There’s just something about articles written by English-speaking Quebecers for New York publications criticizing Québécois nationalists that sends the latter clambering up the curtains.
You may recall the furor over the late Mordecai Richler’s article on Quebec’s language legislation, Inside/Outside, in New Yorker magazine in 1991, which Richler then expanded into a book, Oh Canada! Oh Quebec!
On Tuesday, the New York Times published an opinion article, titled “Quebec’s Tea Party Moment,” criticizing the Parti Québécois government’s proposed anti-hijab law (or what I call the Charter of Pants). It was written by Martin Patriquin, the Montreal-based Quebec bureau chief for Maclean’s magazine.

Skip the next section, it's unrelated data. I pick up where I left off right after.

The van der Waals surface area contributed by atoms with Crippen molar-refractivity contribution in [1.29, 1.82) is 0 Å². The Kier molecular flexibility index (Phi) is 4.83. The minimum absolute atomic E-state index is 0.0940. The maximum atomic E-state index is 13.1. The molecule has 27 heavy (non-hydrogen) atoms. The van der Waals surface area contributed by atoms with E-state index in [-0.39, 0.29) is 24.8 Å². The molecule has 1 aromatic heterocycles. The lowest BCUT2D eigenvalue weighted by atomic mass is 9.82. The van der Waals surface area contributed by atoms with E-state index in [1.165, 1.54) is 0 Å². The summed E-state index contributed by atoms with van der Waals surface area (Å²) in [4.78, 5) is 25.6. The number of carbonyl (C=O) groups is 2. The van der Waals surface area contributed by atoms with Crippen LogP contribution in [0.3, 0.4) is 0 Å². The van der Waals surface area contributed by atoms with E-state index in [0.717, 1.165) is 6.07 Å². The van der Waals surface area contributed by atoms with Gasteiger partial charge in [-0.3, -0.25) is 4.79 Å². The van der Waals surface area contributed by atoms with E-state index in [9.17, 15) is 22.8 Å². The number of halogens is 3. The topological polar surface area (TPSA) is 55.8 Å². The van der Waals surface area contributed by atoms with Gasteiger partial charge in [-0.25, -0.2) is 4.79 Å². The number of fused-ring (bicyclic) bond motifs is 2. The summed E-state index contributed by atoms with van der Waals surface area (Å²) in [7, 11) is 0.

Patriquin isn’t the first Quebec commentator to compare the PQ, since it proposed the Charter of Pants, to the conservative Tea Party movement in the United States. Shortly after the PQ presented its initial “values” proposals in September, Jérôme Lussier called the PQ the “Tea Parti Québécois,” because of its “populist xenophobia,” on his blog for L’actualité magazine.
But Lussier kept his criticism within the French Quebec family, while Patriquin was writing for the English-speaking world.
So, inevitably, Patriquin was accused by Québécois nationalists of “besmirching Quebec’s image,” or, as it is commonly called, “Quebec bashing.”